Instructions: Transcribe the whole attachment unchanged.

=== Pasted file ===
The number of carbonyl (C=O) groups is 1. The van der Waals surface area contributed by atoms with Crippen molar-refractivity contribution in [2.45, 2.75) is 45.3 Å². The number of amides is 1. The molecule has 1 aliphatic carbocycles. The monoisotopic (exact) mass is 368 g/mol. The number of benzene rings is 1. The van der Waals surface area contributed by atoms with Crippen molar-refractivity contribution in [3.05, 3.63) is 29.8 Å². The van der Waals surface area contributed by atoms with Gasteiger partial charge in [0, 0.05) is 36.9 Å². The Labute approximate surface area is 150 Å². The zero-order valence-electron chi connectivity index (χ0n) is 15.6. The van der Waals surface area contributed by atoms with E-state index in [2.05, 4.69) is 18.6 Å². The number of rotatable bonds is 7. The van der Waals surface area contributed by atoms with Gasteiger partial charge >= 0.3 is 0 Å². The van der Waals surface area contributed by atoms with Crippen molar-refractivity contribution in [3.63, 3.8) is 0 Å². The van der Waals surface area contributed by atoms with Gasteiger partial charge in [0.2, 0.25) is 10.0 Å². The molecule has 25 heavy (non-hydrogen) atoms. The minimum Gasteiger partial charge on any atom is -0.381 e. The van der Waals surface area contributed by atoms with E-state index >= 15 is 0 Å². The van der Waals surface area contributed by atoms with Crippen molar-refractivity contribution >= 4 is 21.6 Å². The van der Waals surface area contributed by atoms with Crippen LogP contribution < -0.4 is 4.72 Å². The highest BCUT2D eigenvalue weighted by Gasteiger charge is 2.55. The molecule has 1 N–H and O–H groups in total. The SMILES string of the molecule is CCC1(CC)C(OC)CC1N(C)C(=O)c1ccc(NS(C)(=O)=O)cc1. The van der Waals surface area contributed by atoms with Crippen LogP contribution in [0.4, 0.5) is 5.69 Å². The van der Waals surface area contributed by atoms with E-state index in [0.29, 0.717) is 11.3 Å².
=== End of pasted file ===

The number of carbonyl (C=O) groups is 1. The van der Waals surface area contributed by atoms with Crippen molar-refractivity contribution in [2.45, 2.75) is 45.3 Å². The number of amides is 1. The molecule has 1 aliphatic carbocycles. The monoisotopic (exact) mass is 368 g/mol. The number of benzene rings is 1. The van der Waals surface area contributed by atoms with Crippen molar-refractivity contribution in [3.05, 3.63) is 29.8 Å². The van der Waals surface area contributed by atoms with Gasteiger partial charge in [0, 0.05) is 36.9 Å². The Labute approximate surface area is 150 Å². The zero-order valence-electron chi connectivity index (χ0n) is 15.6. The van der Waals surface area contributed by atoms with E-state index in [2.05, 4.69) is 18.6 Å². The number of rotatable bonds is 7. The van der Waals surface area contributed by atoms with Gasteiger partial charge >= 0.3 is 0 Å². The van der Waals surface area contributed by atoms with Crippen molar-refractivity contribution in [3.63, 3.8) is 0 Å². The van der Waals surface area contributed by atoms with Gasteiger partial charge in [0.2, 0.25) is 10.0 Å². The molecule has 25 heavy (non-hydrogen) atoms. The minimum Gasteiger partial charge on any atom is -0.381 e. The van der Waals surface area contributed by atoms with E-state index >= 15 is 0 Å². The van der Waals surface area contributed by atoms with Crippen molar-refractivity contribution >= 4 is 21.6 Å². The van der Waals surface area contributed by atoms with Crippen LogP contribution < -0.4 is 4.72 Å². The highest BCUT2D eigenvalue weighted by Gasteiger charge is 2.55. The molecule has 1 N–H and O–H groups in total. The SMILES string of the molecule is CCC1(CC)C(OC)CC1N(C)C(=O)c1ccc(NS(C)(=O)=O)cc1. The van der Waals surface area contributed by atoms with Crippen LogP contribution in [0.4, 0.5) is 5.69 Å². The van der Waals surface area contributed by atoms with E-state index in [0.29, 0.717) is 11.3 Å².